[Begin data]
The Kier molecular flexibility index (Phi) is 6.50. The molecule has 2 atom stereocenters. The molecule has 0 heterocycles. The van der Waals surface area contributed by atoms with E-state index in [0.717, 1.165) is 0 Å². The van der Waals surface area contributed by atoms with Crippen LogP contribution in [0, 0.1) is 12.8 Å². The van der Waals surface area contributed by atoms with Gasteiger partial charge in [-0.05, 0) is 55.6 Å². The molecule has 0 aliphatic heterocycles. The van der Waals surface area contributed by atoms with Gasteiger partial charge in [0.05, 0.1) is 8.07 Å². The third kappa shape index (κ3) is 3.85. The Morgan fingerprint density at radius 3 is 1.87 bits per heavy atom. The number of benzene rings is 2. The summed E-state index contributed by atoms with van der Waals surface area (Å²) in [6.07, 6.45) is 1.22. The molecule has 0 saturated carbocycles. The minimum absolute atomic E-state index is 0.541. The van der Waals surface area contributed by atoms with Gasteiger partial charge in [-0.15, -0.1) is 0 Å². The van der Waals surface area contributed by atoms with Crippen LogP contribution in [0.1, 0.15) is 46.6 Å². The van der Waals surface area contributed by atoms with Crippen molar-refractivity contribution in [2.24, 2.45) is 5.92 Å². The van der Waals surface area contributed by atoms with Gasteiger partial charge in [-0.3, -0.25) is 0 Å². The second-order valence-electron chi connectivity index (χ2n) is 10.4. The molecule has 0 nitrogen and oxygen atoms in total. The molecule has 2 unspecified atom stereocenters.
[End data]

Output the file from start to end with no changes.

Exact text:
The Kier molecular flexibility index (Phi) is 6.50. The molecule has 2 atom stereocenters. The molecule has 0 heterocycles. The van der Waals surface area contributed by atoms with E-state index in [0.717, 1.165) is 0 Å². The van der Waals surface area contributed by atoms with Crippen LogP contribution in [0, 0.1) is 12.8 Å². The van der Waals surface area contributed by atoms with Gasteiger partial charge in [-0.05, 0) is 55.6 Å². The molecule has 0 aliphatic heterocycles. The van der Waals surface area contributed by atoms with Gasteiger partial charge in [0.05, 0.1) is 8.07 Å². The third kappa shape index (κ3) is 3.85. The Morgan fingerprint density at radius 3 is 1.87 bits per heavy atom. The number of benzene rings is 2. The summed E-state index contributed by atoms with van der Waals surface area (Å²) in [6.07, 6.45) is 1.22. The molecule has 0 saturated carbocycles. The minimum absolute atomic E-state index is 0.541. The van der Waals surface area contributed by atoms with Gasteiger partial charge in [-0.15, -0.1) is 0 Å². The van der Waals surface area contributed by atoms with Crippen LogP contribution in [0.1, 0.15) is 46.6 Å². The van der Waals surface area contributed by atoms with Crippen molar-refractivity contribution in [2.24, 2.45) is 5.92 Å². The van der Waals surface area contributed by atoms with Gasteiger partial charge in [-0.3, -0.25) is 0 Å². The second-order valence-electron chi connectivity index (χ2n) is 10.4. The molecule has 0 nitrogen and oxygen atoms in total. The molecule has 2 unspecified atom stereocenters.